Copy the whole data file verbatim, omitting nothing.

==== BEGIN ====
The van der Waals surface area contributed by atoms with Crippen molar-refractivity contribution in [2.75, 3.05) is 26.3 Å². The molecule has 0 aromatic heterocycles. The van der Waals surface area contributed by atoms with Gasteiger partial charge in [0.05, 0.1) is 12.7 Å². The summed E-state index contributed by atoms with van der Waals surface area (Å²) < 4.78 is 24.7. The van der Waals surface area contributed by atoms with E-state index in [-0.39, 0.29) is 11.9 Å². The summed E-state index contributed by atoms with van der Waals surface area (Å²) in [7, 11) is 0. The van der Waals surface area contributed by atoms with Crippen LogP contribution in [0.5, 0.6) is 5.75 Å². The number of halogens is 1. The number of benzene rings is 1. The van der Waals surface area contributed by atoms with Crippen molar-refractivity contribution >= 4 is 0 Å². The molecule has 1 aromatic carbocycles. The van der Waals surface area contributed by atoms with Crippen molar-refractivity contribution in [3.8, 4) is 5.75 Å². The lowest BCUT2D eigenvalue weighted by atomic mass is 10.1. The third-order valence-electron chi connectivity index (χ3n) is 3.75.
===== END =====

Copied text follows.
The van der Waals surface area contributed by atoms with Crippen molar-refractivity contribution in [2.75, 3.05) is 26.3 Å². The molecule has 0 aromatic heterocycles. The van der Waals surface area contributed by atoms with Gasteiger partial charge in [0.05, 0.1) is 12.7 Å². The summed E-state index contributed by atoms with van der Waals surface area (Å²) < 4.78 is 24.7. The van der Waals surface area contributed by atoms with E-state index in [-0.39, 0.29) is 11.9 Å². The summed E-state index contributed by atoms with van der Waals surface area (Å²) in [7, 11) is 0. The van der Waals surface area contributed by atoms with Crippen LogP contribution in [0.5, 0.6) is 5.75 Å². The number of halogens is 1. The number of benzene rings is 1. The van der Waals surface area contributed by atoms with Crippen molar-refractivity contribution >= 4 is 0 Å². The molecule has 1 aromatic carbocycles. The van der Waals surface area contributed by atoms with Crippen molar-refractivity contribution in [3.8, 4) is 5.75 Å². The lowest BCUT2D eigenvalue weighted by atomic mass is 10.1. The third-order valence-electron chi connectivity index (χ3n) is 3.75.